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A reactive porous flow control on mid-ocean ridge magmatic evolution

Lissenberg, Cornelis and MacLeod, Christopher 2017. A reactive porous flow control on mid-ocean ridge magmatic evolution. Journal of Petrology 57 (11&12) , pp. 2195-2220. 10.1093/petrology/egw074

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Abstract

Mid-ocean ridge basalts (MORB) provide fundamental information about the composition and melting processes in the Earth’s upper mantle. To use MORB to further our understanding of the mantle, is imperative that their crustal evolution is well understood and can thus be accounted for when estimating primary melt compositions. Here, we present the evidence for the occurrence of reactive porous flow, whereby migrating melts react with a crystal mush in mid-ocean ridge magma chambers. This evidence comprises both the textures and mineral major and trace element geochemistry of rocks recovered from the lower oceanic crust, and occurs on a range of scales. Reaction textures include dissolution fronts in minerals, ragged grain boundaries between different phases and clinopyroxene–brown amphibole symplectites. However, an important finding is that reaction, even when pervasive, can equally leave no textural evidence. Geochemically, reactive porous flow leads to shifts in mineral modes (e.g. the net replacement of olivine by clinopyroxene) and compositions (e.g. clinopyroxene Mg–Ti–Cr relationships) away from those predicted by fractional crystallization. Furthermore, clinopyroxene trace elements record a progressive core–rim over-enrichment (relative to fractional crystallization) of more-to-less incompatible elements as a result of reactive porous flow. The fact that this over-enrichment occurs over a distance of up to 8mm, and that clinopyroxenes showing this signature preserve zoning in Fe–Mg, rules out a diffusion control on trace element distributions. Instead, it can be explained by crystal–melt reactions in a crystal mush. The data indicate that reactive flow occurs not only on a grain scale, but also on a sample scale, where it can transform one rock type into another [e.g. troctolite to olivine gabbro, olivine gabbro to (oxide) gabbro], and extends to the scale of the entire lower oceanic crust. Melts undergoing these reactive processes change in composition, which can explain both the major element and trace element arrays of MORB compositions. In particular, reactive porous flow can account for the MORB MgO–CaO–Al2O3 relationships that have previously been interpreted as a result of high-pressure (up to �8 kbar) crystal fractionation, and for over-enrichment in incompatible elements when compared with the effects of fractional crystallization. The finding of a significant role for reactive porous flow in mid-ocean ridge magma chambers fits very well with the geophysical evidence that these magma chambers are dominated by crystal mush even at the fastest spreading rates, and with model predictions of the behaviour of crystal mushes. Together, these observations indicate that reactive porous flow is a common, if not ubiquitous, process inherent to mushy magma chambers, and that it has a significant control on mid-ocean ridge magmatic evolution.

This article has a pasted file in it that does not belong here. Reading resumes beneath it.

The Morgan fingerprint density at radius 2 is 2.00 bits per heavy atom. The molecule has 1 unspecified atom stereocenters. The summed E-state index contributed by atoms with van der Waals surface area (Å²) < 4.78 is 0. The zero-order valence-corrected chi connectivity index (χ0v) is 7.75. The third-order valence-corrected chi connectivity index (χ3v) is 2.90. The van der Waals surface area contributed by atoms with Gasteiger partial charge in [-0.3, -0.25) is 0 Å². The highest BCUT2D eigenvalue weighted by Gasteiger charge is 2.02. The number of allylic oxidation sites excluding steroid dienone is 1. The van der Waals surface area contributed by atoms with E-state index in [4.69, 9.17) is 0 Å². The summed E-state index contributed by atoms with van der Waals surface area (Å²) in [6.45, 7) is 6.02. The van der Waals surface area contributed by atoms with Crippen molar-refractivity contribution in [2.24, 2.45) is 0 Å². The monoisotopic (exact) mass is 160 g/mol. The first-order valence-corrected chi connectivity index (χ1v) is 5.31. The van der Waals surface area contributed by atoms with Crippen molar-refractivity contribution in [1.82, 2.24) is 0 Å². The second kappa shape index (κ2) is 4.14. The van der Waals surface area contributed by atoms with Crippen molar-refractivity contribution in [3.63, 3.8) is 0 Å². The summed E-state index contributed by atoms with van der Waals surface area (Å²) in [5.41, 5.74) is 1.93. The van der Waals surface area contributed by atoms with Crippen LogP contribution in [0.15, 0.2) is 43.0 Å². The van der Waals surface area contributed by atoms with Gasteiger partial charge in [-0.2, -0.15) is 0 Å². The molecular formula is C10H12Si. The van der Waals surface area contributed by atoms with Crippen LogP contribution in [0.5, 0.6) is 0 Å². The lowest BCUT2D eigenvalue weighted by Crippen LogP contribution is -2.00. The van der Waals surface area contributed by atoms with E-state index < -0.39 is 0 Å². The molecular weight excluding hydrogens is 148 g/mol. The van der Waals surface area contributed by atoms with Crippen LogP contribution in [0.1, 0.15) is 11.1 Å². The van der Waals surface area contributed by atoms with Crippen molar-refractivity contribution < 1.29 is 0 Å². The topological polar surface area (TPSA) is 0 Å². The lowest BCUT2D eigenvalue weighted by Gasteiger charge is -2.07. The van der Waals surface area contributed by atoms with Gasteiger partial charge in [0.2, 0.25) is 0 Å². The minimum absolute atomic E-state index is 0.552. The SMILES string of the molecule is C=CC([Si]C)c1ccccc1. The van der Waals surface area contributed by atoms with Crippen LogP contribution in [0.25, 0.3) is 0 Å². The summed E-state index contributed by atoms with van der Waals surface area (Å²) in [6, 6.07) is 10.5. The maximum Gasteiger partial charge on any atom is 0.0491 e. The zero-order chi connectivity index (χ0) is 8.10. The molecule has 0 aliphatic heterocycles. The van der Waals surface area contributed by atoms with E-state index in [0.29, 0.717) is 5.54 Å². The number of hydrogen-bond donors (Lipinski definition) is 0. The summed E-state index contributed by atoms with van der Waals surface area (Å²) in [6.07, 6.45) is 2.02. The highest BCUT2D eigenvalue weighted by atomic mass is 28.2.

Item Type: Article
Date Type: Publication
Status: Published
Schools: Earth and Ocean Sciences
Subjects: Q Science > Q Science (General)
Q Science > QE Geology
Uncontrolled Keywords: Gabbro; Lower oceanic crust; Mid-ocean ridge; Mid-ocean ridge basalt; Reactive porous flow.
Publisher: Oxford University Press
ISSN: 0022-3530
Funders: NERC
Date of First Compliant Deposit: 3 January 2017
Date of Acceptance: 24 December 2016
Last Modified: 04 Jun 2017 09:35
URI: http://orca-mwe.cf.ac.uk/id/eprint/97139

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